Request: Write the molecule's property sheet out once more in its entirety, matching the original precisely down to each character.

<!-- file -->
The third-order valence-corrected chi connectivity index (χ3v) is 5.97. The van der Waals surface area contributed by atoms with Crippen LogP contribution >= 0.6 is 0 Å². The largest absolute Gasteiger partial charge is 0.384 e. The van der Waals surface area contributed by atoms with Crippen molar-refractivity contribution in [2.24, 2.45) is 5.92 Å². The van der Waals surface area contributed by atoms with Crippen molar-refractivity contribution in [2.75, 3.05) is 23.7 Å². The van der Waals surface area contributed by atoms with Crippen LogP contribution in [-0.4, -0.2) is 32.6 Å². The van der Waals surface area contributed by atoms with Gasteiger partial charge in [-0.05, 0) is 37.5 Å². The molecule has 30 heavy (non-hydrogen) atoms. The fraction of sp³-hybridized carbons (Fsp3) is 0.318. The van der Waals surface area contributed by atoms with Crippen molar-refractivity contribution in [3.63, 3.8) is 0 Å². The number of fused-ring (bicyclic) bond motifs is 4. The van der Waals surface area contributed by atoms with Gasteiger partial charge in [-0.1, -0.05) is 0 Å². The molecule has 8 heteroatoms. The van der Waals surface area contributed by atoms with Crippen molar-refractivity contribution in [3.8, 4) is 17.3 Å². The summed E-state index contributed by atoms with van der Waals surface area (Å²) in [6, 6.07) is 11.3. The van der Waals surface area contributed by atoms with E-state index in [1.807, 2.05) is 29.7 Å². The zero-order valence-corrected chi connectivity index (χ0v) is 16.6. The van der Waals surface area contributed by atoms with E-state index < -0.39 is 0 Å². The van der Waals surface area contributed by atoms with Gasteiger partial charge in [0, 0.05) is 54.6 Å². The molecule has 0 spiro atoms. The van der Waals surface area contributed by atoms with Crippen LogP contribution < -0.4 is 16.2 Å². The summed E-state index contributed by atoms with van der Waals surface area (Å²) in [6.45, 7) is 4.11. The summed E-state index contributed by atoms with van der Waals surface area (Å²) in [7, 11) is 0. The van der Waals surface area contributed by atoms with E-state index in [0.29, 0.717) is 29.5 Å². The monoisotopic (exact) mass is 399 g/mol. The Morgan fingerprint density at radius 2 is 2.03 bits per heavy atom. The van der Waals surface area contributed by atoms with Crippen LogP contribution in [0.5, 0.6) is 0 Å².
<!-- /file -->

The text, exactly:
The third-order valence-corrected chi connectivity index (χ3v) is 5.97. The van der Waals surface area contributed by atoms with Crippen LogP contribution >= 0.6 is 0 Å². The largest absolute Gasteiger partial charge is 0.384 e. The van der Waals surface area contributed by atoms with Crippen molar-refractivity contribution in [2.24, 2.45) is 5.92 Å². The van der Waals surface area contributed by atoms with Crippen molar-refractivity contribution in [2.75, 3.05) is 23.7 Å². The van der Waals surface area contributed by atoms with Crippen LogP contribution in [-0.4, -0.2) is 32.6 Å². The van der Waals surface area contributed by atoms with Gasteiger partial charge in [-0.05, 0) is 37.5 Å². The molecule has 30 heavy (non-hydrogen) atoms. The fraction of sp³-hybridized carbons (Fsp3) is 0.318. The van der Waals surface area contributed by atoms with Crippen molar-refractivity contribution in [3.63, 3.8) is 0 Å². The number of fused-ring (bicyclic) bond motifs is 4. The van der Waals surface area contributed by atoms with Gasteiger partial charge in [-0.1, -0.05) is 0 Å². The molecule has 8 heteroatoms. The van der Waals surface area contributed by atoms with Crippen molar-refractivity contribution in [3.8, 4) is 17.3 Å². The summed E-state index contributed by atoms with van der Waals surface area (Å²) in [6, 6.07) is 11.3. The van der Waals surface area contributed by atoms with E-state index in [1.807, 2.05) is 29.7 Å². The zero-order valence-corrected chi connectivity index (χ0v) is 16.6. The van der Waals surface area contributed by atoms with E-state index < -0.39 is 0 Å². The van der Waals surface area contributed by atoms with Gasteiger partial charge in [0, 0.05) is 54.6 Å². The molecule has 0 spiro atoms. The van der Waals surface area contributed by atoms with Crippen LogP contribution < -0.4 is 16.2 Å². The summed E-state index contributed by atoms with van der Waals surface area (Å²) in [6.45, 7) is 4.11. The summed E-state index contributed by atoms with van der Waals surface area (Å²) in [7, 11) is 0. The van der Waals surface area contributed by atoms with E-state index in [0.29, 0.717) is 29.5 Å². The monoisotopic (exact) mass is 399 g/mol. The Morgan fingerprint density at radius 2 is 2.03 bits per heavy atom. The van der Waals surface area contributed by atoms with Crippen LogP contribution in [0.5, 0.6) is 0 Å².